(Source: Vatican Information Service)
Vatican City (VIS) - Archbishop Bernardito Auza, Holy See Permanent Observer at the United Nations in New York, spoke at the session dedicated to intergovernmental negotiations on the Post-2015 Development Agenda, held on March 24.
The prelate expressed his appreciation for the "ambitious and compelling nature" of the sustainable development goals (SDGs), and his conviction of the need for a "transformative and action-oriented post-2015 agenda," "Moreover," he continued, "we SDGs must integrate in a balanced manner the three pillars of sustainable development - economic, social, and environmental development - with an overarching focus on the eradication of poverty and the achievement of a life of dignity for all. It is imperative that the SDGs focus more on the needs of the most vulnerable countries, notably the Least Developed Countries (LDCs), Land-Locked Developing Countries (LLDCs) and Small Island Developing States (SIDS), with particular attention to the sectors of the populations where poverty is most pervasive, to those regions where armed conflicts continue to block even the realization of the Millennium Development Goals (MDGs) - and indeed cause further regression towards underdevelopment - and to those areas most affected by natural disasters.
The Holy See delegation, affirmed the Archbishop, "is fully aware that SDGs are a carefully and purposefully crafted package to respond to the desires of the stakeholders," and therefore does not support "the technical proofing of the goals and targets, as it may lead to the re-opening and re-negotiating of what is already a politically balanced agreement acceptable to the great majority of the stakeholders." Furthermore, results and progress if the SDGs are implemented "would have to be assessed and verified against indicators agreed by the stakeholders themselves."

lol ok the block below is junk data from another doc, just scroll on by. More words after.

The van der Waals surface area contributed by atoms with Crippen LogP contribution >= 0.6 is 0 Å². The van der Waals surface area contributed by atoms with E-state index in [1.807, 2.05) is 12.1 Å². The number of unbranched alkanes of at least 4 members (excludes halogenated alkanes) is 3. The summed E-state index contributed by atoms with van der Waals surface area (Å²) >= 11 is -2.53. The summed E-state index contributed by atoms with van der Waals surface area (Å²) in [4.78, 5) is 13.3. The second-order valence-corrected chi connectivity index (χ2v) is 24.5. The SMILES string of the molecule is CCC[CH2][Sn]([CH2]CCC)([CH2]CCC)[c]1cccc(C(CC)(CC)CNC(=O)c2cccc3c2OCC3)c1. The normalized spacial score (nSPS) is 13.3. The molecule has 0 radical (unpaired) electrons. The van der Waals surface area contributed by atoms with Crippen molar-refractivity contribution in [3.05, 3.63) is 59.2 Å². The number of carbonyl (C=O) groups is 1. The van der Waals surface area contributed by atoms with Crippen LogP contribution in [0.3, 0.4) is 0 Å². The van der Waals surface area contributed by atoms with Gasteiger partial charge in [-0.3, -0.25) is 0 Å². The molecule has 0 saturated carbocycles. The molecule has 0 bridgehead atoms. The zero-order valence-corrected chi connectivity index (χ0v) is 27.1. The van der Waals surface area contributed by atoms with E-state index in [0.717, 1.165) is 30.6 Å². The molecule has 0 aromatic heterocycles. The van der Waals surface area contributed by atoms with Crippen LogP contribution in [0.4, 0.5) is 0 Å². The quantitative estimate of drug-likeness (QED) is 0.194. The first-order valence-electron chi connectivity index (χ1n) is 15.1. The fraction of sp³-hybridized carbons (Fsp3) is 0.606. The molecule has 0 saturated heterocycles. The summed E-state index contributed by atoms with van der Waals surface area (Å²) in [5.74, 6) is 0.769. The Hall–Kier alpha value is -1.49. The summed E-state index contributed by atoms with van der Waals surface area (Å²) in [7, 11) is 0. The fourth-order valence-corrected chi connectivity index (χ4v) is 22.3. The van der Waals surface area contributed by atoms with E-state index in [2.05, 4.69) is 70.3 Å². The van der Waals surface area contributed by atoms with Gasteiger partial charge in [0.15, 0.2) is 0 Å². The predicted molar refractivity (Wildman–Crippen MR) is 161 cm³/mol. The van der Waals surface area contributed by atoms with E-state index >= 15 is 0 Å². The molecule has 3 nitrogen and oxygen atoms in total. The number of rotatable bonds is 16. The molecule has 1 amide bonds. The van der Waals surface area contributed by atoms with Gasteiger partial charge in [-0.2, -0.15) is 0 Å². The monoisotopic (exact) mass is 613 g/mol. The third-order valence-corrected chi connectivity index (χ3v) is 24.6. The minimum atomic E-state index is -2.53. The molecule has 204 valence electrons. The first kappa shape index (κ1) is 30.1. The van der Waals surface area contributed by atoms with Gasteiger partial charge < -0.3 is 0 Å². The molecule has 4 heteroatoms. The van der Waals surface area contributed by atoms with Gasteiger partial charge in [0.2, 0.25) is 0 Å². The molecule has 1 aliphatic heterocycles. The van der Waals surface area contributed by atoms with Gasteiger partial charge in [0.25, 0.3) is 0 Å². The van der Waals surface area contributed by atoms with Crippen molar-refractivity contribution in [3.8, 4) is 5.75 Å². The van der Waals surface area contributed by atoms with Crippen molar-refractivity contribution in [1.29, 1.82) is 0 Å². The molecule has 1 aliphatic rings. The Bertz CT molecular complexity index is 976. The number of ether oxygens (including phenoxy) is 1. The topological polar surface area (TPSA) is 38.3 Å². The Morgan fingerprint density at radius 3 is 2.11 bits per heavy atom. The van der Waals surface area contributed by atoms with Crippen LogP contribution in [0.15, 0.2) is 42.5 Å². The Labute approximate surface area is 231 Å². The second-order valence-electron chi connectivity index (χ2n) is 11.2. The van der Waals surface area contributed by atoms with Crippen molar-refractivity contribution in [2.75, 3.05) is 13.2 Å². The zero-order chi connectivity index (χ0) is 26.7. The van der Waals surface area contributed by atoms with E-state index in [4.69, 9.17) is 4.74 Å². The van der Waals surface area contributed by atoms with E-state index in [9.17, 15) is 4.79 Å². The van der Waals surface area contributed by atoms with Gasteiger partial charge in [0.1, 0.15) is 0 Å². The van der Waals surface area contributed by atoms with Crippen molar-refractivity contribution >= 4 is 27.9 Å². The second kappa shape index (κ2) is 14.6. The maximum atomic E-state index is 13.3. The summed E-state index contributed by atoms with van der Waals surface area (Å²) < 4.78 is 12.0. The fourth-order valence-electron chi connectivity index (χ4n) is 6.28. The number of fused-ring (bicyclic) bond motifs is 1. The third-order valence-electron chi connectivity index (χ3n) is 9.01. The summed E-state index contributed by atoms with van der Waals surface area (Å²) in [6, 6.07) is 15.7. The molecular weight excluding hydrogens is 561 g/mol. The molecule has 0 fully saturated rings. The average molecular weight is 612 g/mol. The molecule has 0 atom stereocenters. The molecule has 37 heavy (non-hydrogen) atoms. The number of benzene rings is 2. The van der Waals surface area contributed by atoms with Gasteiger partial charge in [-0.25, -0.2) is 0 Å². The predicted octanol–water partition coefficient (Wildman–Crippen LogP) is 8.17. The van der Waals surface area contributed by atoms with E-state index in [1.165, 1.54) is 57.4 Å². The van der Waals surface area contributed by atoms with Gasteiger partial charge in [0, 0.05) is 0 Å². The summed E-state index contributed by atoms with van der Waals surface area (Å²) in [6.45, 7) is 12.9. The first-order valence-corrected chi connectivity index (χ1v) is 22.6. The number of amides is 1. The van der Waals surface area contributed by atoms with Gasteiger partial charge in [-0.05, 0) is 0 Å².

"Therefore," he continued, "my delegation takes note of the work of the UN Statistical Commission in providing a preliminary list of indicators for the SDGs and targets. We further emphasize that the development of evidence-based indicators should continue to be carried out in an open and transparent manner and guided by Member States. These indicators should not upset the political balance of the SDGs, nor should they serve to impose ideas or ideologies that do not find consensus under the outcome of the Open Working Groups (OWGs)."
Archbishop Auza concluded by indicating that certain goals and targets "are understood differently in different cultural and religious contexts and will translate differently into their national policies and legislation. We believe the indicators must take these differences into consideration and be drafted in a way that allows countries to assess their results in a way that both reflects and respects their national values, as well as is consistent with their national policies and legislation. ... My delegation strongly believes that the indicators should be global, while taking into consideration the national and regional specificities, especially different capacities. Indicators cannot be unrealistic figures that only, or not even, developed countries can achieve."
(Source: Vatican Information Service)
Vatican City (VIS) - Pope Francis has written a letter to Fr. Saverio Cannistra, prepositor general of the Order of Descalced Brothers of the Blessed Virgin Mary of Mount Carmel, to commemorate the fifth centenary of the birth of St. Teresa of Jesus and to participate in the giving of thanks for the charism of this "remarkable woman."
"I consider it a providential grace that this anniversary coincides with the year dedicated to consecrated life, in which the Saint of Avila shines as a sure guide and attractive model of total commitment to God. ... How much we continue to benefit from the witness of her consecration, born directly of her encounter with Christ, her experience of prayer, as a continual dialogue with God, and her community life, rooted in the maternity of the Church!"